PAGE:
February 7, 2002
I am writing in support of the proposed retail development ordinances which now lie before Carbondale’s town council.
The evolution of this document into the working structure which exists today represents a tremendous educational and consensus-building process. It represents a significant investment of time, effort and faith put forth by those in our planning community, especially those who we have entrusted to make decisions – our town’s planning and zoning board.
Opposition to the ordinances seems to be fueled by a misperception that they would prevent the development of retail opportunities in Carbondale. I suggest they take a closer look at the ordinances, and/or look at the public record of planning and zoning meetings that took place over the last year in which these proposals were discussed, analyzed, rewritten and streamlined.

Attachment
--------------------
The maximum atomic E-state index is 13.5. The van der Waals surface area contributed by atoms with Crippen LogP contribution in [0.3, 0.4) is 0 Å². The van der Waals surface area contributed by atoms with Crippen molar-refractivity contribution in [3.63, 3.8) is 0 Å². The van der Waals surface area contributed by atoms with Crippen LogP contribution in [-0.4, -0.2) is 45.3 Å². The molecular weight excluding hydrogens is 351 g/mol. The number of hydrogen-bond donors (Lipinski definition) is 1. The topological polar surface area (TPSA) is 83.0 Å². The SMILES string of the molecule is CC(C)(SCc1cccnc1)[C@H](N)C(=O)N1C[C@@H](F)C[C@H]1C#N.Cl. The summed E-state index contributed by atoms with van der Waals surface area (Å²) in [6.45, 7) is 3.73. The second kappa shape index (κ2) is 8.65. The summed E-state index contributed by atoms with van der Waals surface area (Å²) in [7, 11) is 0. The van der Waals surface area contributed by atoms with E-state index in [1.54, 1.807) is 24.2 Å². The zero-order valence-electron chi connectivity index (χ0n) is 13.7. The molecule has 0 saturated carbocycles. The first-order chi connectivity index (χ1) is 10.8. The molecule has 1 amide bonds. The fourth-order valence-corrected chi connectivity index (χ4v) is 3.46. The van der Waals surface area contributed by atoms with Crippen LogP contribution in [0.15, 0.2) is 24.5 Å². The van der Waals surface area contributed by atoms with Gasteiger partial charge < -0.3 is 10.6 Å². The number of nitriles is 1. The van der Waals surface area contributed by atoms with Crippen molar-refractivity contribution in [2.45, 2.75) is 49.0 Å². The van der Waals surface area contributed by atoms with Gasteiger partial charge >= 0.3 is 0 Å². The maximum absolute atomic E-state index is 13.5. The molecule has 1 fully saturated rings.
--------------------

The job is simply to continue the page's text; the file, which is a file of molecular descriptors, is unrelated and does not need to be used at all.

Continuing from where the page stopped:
Those who wish to divide this debate into two neat categories – “pro-mall” and “anti-mall” – are missing the point. The ordinances function to create smart development, not to hinder it.
Smart development, in the context of these ordinances, means three things:
1. Requiring information for assessing a development’s impacts.
Recommended Stories For You
2. Providing tools for mitigating those impacts, so development pays its way.
3. Setting reasonable size limitations on retail development, to encourage a diversified retail environment.
These proposals are not knee-jerk reactions. They are well-reasoned, professionally supported, easy to implement steps in planning for Carbondale’s future. If intelligent decisions are made now, future ones won’t need to feel as though they were based on surrender.
Don’t be fooled by names: “economic sensibility” is anchored in
Thomas W. Wardaszka